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|No. 77, 72|
|Date of birth:||October 1, 1955|
|Place of birth:||Philadelphia, Pennsylvania|
|Date of death:||November 10, 2005(aged 50)|
|Place of death:||Farmington, Pennsylvania|
|NFL draft:||1977 / Round: 5 / Pick: 125|
Career NFL statistics
|Stats at NFL.com|
Steve Courson grew up in Longmeadow, Massachusetts and went to Longmeadow High School . He played on the offense and defense lines and graduated in 1973 in Gettysburg, Pennsylvania. His #71 was retired, and he is the only football player in Gettysburg High School history to receive such an honor.
After graduating from Gettysburg, Courson went on to play on the offensive line at the University of South Carolina.
Football & steroids
During his freshman year at the University of South Carolina, Courson later stated that:
"I got banged around by older, stronger kids. I knew at the time I had to do a lot of work. I knew I had to go on drugs. I wasn't going to be out there just to be out there. I had to be the best. I only did steroids the summer before my sophomore year. My body weight went from 225 to 260 in a month and a half. I didn't need them after that."
He played for the Steelers from 1978–1983 and retired in 1985 after two seasons with the Tampa Bay Buccaneers. In 1991, his book False Glory: The Steve Courson Story, about his life in football when he used steroids, was published. He was one of the first American football players to admit to using steroids and harshly criticized them, making nearly 100 speeches a year to high school and college athletes about their dangers. Courson bench pressed 605 pounds (274 kg) but came to feel ashamed and guilty that he really didn't lift the weight – it was the power that steroids gave him. Courson was one of the first players to confess he had been using steroids during his playing career. He suffered from a heart condition which was believed to have been caused by his steroid use.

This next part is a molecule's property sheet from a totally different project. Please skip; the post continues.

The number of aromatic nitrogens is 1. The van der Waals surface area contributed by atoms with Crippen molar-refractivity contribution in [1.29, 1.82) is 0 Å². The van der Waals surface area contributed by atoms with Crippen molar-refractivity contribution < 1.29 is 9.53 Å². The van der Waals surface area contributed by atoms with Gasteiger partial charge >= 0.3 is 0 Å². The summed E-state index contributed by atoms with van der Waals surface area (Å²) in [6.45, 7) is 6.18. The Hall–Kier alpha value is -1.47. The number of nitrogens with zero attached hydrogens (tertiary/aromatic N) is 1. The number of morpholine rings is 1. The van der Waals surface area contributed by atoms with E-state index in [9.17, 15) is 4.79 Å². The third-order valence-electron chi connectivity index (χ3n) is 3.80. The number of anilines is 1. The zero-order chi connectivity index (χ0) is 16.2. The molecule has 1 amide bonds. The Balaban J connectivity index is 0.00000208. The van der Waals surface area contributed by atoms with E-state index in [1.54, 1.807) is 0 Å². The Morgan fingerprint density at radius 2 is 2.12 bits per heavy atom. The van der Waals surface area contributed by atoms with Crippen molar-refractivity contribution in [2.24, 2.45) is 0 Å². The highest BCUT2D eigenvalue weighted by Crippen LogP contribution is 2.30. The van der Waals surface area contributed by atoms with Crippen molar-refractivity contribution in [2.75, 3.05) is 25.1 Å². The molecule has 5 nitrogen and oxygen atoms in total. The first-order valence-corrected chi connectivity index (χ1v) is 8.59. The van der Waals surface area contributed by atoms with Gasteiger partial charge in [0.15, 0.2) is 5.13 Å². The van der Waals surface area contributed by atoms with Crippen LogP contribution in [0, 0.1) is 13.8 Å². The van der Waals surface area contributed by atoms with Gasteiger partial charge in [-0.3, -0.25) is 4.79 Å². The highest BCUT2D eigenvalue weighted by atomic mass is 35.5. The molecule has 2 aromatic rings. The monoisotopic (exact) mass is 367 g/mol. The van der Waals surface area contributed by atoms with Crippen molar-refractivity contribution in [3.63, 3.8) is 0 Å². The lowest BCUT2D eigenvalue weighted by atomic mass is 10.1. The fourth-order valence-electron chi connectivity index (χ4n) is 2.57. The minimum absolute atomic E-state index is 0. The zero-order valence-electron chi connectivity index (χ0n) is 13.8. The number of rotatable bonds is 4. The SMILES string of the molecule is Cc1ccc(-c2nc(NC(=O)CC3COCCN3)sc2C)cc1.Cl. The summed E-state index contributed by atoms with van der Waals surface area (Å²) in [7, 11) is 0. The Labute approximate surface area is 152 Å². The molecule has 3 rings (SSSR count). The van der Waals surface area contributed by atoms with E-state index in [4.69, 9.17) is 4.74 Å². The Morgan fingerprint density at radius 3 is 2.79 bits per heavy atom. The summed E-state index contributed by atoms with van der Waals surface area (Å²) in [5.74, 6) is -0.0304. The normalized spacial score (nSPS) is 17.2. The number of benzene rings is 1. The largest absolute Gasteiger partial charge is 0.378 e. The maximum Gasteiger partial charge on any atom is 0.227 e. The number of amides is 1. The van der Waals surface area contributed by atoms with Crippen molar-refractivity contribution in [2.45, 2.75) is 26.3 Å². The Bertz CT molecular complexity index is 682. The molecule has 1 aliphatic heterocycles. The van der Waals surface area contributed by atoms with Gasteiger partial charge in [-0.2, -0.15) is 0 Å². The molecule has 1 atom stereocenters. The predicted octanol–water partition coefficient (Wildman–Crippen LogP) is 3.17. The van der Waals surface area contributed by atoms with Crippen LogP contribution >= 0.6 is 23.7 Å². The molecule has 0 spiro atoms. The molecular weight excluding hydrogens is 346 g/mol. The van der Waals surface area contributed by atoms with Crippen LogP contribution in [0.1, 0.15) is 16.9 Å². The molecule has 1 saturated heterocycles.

After his career Courson was effectively blackballed by the NFL because of his outspoken stance on steroids. He had a spell as a high school football coach in the 1990s. Courson's wife Cathy committed suicide. After her death he met Denise "Dee" Masciola, who became his girlfriend.
Courson lived near Pittsburgh for the rest of his life. In November 2005, he died in an accident at his home in Farmington, Pennsylvania. Courson had been cutting down a 44-foot (13 m) tree on his property, but a gust of wind changed the direction of its fall, and he moved into its path while attempting to prevent his dog from being struck. The dog, a black Labrador retriever, was found alive guarding Courson's body when the tree was removed.
In the months before his death in 2005, Courson wrote a 5,000-word letter expressing disappointment that more players weren't open about their steroid use and saying the league's enormous popularity relies on a "myth" of its players as drug-free heroes. "I believe the NFL is a prisoner to their own public relations myth," Courson said in the letter, which was found on the computer of his western Pennsylvania home after he was crushed to death at age 50 by a tree he was cutting down. "The level of deception and exploitation that the NFL requires to do business still amazes me." Courson, who became one of professional sports' first steroids whistleblowers by detailing his use in a 1985 Sports Illustrated interview, wrote the letter to a former Pittsburgh Steelers teammate he played with on Super Bowl-winning teams in 1978 and 1979.
- William Oscar Johnson (1985-05-13). "Getting Physical-and Chemical". Sports Illustrated. Sports Illustrated. Retrieved 2009-08-28.
- See Courson v. Bert Bell NFL Player Retirement Paln, 214 F.3d 136 (3d Cir. 2000)